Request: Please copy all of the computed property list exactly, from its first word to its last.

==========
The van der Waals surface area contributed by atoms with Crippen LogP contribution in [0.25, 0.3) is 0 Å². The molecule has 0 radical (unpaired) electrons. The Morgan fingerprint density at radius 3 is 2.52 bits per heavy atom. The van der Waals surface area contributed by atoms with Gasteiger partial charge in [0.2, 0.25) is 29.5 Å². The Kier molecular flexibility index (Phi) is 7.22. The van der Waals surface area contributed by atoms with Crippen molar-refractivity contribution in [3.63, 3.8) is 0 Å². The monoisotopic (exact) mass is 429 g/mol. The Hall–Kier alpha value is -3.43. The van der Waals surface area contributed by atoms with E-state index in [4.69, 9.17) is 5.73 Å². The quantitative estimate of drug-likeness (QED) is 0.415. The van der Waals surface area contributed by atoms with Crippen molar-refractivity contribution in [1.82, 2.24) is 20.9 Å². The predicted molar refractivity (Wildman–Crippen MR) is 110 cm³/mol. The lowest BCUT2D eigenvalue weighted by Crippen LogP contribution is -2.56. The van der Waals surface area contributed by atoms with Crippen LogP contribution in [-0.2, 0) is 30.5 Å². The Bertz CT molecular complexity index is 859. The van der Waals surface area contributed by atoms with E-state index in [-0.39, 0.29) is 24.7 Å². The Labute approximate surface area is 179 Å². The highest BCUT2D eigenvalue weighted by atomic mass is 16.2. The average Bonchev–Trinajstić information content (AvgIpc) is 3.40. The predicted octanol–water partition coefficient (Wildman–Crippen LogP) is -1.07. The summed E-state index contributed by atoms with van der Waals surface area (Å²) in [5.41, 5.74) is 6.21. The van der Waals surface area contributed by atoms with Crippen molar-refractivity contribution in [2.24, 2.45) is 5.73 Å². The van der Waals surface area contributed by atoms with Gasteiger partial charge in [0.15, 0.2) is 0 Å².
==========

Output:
The van der Waals surface area contributed by atoms with Crippen LogP contribution in [0.25, 0.3) is 0 Å². The molecule has 0 radical (unpaired) electrons. The Morgan fingerprint density at radius 3 is 2.52 bits per heavy atom. The van der Waals surface area contributed by atoms with Gasteiger partial charge in [0.2, 0.25) is 29.5 Å². The Kier molecular flexibility index (Phi) is 7.22. The van der Waals surface area contributed by atoms with Crippen molar-refractivity contribution in [3.63, 3.8) is 0 Å². The monoisotopic (exact) mass is 429 g/mol. The Hall–Kier alpha value is -3.43. The van der Waals surface area contributed by atoms with E-state index in [4.69, 9.17) is 5.73 Å². The quantitative estimate of drug-likeness (QED) is 0.415. The van der Waals surface area contributed by atoms with Crippen molar-refractivity contribution in [1.82, 2.24) is 20.9 Å². The predicted molar refractivity (Wildman–Crippen MR) is 110 cm³/mol. The lowest BCUT2D eigenvalue weighted by Crippen LogP contribution is -2.56. The van der Waals surface area contributed by atoms with Crippen LogP contribution in [-0.2, 0) is 30.5 Å². The Bertz CT molecular complexity index is 859. The van der Waals surface area contributed by atoms with E-state index in [-0.39, 0.29) is 24.7 Å². The Labute approximate surface area is 179 Å². The highest BCUT2D eigenvalue weighted by atomic mass is 16.2. The average Bonchev–Trinajstić information content (AvgIpc) is 3.40. The predicted octanol–water partition coefficient (Wildman–Crippen LogP) is -1.07. The summed E-state index contributed by atoms with van der Waals surface area (Å²) in [5.41, 5.74) is 6.21. The van der Waals surface area contributed by atoms with Crippen molar-refractivity contribution in [2.24, 2.45) is 5.73 Å². The van der Waals surface area contributed by atoms with Gasteiger partial charge in [0.15, 0.2) is 0 Å².